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Accucraft Ragleth

Chris Bird

An introduction to the Locomotive

Here we have a beginners tour round the loco on my kitchen table:

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Here we have the first steam up of a new loco. It includes clearing a blocked gas jet and then a run outside:

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And here we have a quick guide to fitting a Summerlands Chuffer, followed by a run on the railway.

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Fitting Radio Control

The Accucraft ragleth can be purchased with single channel radio control, working on the reversing lever, and for this, the regulater is opened a certain amount (one learns by experience) and the reverser is operated using the left hand stick on the transmitter - with centre being stopped, up being forward and down being reverse.

I wanted the flexibility of radio control on both regulator and reverser as there is no question that the loudest chuff comes from full gear and driving on the regulator.

My Ragleth was to be re-bodied with the Swift Sixteen "Owain" body, so my first task was to make sure that the reverser servo was positioned to allow the body to be removed and replaced. The tiny micro-servo was then mounted on a simple bracket bent from brass and bolted through the footplate. I used 2mm control rod from my local model shop, routed to miss the libricator and the bodywork. I reckon those 8BA screws could do with shortening!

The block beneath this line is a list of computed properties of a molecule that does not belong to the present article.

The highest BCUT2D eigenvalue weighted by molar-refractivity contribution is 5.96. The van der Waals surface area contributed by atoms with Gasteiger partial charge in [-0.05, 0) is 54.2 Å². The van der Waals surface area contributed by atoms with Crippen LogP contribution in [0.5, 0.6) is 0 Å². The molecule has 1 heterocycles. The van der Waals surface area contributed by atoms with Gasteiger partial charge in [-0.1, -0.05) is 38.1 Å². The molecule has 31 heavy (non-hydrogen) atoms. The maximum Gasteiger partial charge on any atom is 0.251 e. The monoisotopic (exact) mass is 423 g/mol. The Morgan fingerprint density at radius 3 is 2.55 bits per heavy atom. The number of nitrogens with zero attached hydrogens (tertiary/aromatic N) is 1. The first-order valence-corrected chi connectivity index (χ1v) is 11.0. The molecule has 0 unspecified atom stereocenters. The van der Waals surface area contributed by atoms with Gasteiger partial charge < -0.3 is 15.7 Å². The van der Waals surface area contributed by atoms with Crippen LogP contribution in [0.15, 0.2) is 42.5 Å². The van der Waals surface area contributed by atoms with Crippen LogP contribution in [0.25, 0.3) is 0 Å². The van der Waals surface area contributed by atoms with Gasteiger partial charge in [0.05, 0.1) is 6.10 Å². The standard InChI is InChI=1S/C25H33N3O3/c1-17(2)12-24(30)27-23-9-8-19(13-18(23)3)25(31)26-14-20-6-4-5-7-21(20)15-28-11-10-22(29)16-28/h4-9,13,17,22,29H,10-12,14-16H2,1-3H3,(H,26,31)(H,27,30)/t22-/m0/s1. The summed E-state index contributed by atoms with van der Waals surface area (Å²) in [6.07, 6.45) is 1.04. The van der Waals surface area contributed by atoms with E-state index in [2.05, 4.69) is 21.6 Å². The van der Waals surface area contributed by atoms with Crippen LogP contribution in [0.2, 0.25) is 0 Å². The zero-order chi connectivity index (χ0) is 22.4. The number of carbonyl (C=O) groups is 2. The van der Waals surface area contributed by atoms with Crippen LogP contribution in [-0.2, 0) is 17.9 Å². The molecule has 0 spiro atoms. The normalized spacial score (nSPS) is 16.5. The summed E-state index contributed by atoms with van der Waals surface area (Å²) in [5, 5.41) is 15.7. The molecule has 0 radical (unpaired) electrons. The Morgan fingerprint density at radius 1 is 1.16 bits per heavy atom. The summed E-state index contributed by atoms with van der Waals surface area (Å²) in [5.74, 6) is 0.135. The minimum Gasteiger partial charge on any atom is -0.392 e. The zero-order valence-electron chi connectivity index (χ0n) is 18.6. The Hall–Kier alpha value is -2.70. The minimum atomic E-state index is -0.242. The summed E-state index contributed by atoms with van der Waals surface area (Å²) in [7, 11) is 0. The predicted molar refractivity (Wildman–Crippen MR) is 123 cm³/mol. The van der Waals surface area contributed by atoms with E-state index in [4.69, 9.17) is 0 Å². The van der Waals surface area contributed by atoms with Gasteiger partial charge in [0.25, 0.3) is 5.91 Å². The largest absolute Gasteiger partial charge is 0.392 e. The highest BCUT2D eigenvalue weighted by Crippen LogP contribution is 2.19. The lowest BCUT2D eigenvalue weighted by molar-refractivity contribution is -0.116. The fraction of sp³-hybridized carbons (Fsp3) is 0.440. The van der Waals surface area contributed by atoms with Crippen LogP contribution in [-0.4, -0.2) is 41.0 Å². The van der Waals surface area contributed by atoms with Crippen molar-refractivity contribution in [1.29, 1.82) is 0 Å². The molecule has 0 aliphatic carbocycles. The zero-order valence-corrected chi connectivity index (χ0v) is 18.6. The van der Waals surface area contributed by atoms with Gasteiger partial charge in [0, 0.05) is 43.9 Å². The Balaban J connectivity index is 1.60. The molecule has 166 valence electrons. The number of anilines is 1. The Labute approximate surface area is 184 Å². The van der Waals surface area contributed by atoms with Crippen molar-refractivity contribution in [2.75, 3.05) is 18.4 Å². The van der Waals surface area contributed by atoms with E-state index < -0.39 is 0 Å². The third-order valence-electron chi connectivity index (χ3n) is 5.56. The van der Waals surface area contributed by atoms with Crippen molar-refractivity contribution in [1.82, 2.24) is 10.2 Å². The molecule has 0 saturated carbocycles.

The on/off switch was fitted into the slot provided and then a four AA battery pack and the RadioLink 2.4 ghz receiver just fitted into the box under the rear of the footplate. it was quite a squash - especially as I had to fit a piece of 2mm plastic between the receiver and the frame to reduce heat transfer. These receivers do not like getting hot!

I initially mounted the micro servo for the regulator on to the footplate useing foam adhesive pads, but they were just not up to the job (I gather the servo tape for this purpose is much better).
My remedy was to make a small brass plate with holes to match the two bolts holding the step in place. the servo was epoxied to this plate (after removing its foil label and adhesive) and the job was done. I made up a simple regulator arm from brass, but one could drill the arm of the original regulator. In my case, I used the original as a replacement for the gas control knob.